Sunday, January 23, 2011

Message in a Snow Day

Kids don’t have to be told the value of snow days. They go to bed at night dreaming of snowflakes, and wake up in the morning to a miracle. The math test is cancelled! A chance to watch cartoons! An opportunity to build a snowman, go sledding, or play nonstop video games. Rarely do children complain about snow days because—and rightly so—they see the snow as a way to just stop everything and start over! A snow day, to a child, is a gift to be thoroughly savored.
            Not so for adults. Yes, the snow looks lovely, for a moment. But then there’s shoveling and clearing out the cars.  Snow means, possibly, that you can’t get to work, or if you try, you’ll be driving in dangerous conditions, or waiting for a bus that may never arrive. Snow means that your book club meeting is cancelled (in my case for the third Friday in a row!), that you can’t meet your best friend downtown for lunch, or that you have to reschedule the doctor’s appointment you’ve waited a month to get. Unless you’re a skier, snow is just plain aggravating in spite of its ephemeral beauty. It upsets your plans, your day, your expectations. We grown-ups, it seems, detest a snow day for the very same reason that kids love it.
            I will admit that I’m tired of the snow already, and it’s only January. And every time I wake up to that deep blanket of white I struggle with the adjustment. It takes a few moments before I can let go of my plans for the day and settle into the fact that everything needs to be revised. But after a brief interlude, I invariably surrender to the snowflakes.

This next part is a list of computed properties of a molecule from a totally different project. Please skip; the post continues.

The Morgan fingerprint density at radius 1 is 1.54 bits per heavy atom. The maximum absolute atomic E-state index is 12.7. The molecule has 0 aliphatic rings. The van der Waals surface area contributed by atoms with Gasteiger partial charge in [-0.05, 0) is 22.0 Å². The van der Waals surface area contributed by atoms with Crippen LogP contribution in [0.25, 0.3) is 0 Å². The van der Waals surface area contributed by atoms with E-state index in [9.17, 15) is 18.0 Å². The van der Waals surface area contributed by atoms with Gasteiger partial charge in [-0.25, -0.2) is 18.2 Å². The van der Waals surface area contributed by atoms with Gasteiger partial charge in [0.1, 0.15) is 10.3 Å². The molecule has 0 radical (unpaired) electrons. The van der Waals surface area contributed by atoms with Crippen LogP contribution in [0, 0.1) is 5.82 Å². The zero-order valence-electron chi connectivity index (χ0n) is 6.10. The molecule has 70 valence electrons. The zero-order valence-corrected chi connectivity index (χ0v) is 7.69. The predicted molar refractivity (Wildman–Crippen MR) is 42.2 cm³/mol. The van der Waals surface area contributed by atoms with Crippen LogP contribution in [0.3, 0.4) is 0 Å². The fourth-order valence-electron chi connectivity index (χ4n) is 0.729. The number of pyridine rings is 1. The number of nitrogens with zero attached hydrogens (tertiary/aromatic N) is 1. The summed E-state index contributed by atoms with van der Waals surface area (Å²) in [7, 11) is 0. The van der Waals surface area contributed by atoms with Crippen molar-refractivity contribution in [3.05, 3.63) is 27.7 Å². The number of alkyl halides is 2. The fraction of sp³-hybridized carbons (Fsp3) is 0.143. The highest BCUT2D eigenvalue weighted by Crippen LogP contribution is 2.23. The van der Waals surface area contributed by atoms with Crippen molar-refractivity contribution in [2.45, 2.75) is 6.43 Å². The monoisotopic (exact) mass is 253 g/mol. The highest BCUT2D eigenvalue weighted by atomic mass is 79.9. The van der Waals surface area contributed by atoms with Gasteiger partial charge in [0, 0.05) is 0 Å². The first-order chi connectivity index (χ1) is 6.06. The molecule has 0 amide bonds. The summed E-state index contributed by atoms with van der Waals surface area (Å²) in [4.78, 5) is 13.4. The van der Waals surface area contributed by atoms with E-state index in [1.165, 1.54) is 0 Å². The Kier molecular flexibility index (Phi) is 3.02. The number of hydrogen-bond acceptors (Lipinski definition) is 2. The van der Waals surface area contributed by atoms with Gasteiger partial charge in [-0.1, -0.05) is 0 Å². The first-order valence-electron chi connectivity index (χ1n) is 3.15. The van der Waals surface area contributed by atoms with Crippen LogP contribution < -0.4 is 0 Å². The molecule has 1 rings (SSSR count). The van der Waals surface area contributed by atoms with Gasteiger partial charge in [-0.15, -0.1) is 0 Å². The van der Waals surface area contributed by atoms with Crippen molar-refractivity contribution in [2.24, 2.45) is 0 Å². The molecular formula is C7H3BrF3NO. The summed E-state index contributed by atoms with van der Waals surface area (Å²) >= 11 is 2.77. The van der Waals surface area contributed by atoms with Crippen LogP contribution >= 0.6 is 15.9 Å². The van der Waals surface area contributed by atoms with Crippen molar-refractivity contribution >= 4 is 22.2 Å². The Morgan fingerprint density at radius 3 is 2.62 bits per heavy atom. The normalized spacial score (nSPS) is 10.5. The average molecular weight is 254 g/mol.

Why fight it? Yes, a snow day means that you can be practical: straighten out your over-flowing recipe box, get a head start on your income tax return, or call the office and work from home. But it can also mean snuggling back into bed with a book, pulling out your yoga mat, or just sitting by the window with a cup of tea and watching the juncos and sparrows having the time of their lives at the bird feeder. When you wake up to five, ten—or twenty—inches it may seem like the day is shot. Or you can look at it as a great opportunity to erase your expectations and welcome the possibilities. Anyone got a toboggan?

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